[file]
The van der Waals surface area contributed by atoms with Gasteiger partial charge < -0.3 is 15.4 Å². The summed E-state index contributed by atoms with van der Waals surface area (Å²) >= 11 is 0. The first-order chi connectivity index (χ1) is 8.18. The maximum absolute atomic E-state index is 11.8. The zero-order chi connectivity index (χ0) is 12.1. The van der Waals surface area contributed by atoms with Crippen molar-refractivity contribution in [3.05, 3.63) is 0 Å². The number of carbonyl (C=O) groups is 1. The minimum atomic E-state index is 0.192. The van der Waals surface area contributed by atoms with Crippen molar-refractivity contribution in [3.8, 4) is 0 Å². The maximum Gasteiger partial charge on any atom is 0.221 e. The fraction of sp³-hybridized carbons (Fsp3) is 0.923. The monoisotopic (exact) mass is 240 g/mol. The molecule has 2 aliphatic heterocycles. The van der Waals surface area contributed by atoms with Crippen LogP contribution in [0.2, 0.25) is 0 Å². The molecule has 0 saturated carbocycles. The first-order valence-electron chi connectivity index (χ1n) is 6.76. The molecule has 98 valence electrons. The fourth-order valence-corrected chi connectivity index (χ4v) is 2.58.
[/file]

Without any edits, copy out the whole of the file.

The van der Waals surface area contributed by atoms with Gasteiger partial charge < -0.3 is 15.4 Å². The summed E-state index contributed by atoms with van der Waals surface area (Å²) >= 11 is 0. The first-order chi connectivity index (χ1) is 8.18. The maximum absolute atomic E-state index is 11.8. The zero-order chi connectivity index (χ0) is 12.1. The van der Waals surface area contributed by atoms with Crippen molar-refractivity contribution in [3.05, 3.63) is 0 Å². The number of carbonyl (C=O) groups is 1. The minimum atomic E-state index is 0.192. The van der Waals surface area contributed by atoms with Crippen molar-refractivity contribution in [3.8, 4) is 0 Å². The maximum Gasteiger partial charge on any atom is 0.221 e. The fraction of sp³-hybridized carbons (Fsp3) is 0.923. The monoisotopic (exact) mass is 240 g/mol. The molecule has 2 aliphatic heterocycles. The van der Waals surface area contributed by atoms with Crippen LogP contribution in [0.2, 0.25) is 0 Å². The molecule has 0 saturated carbocycles. The first-order valence-electron chi connectivity index (χ1n) is 6.76. The molecule has 98 valence electrons. The fourth-order valence-corrected chi connectivity index (χ4v) is 2.58.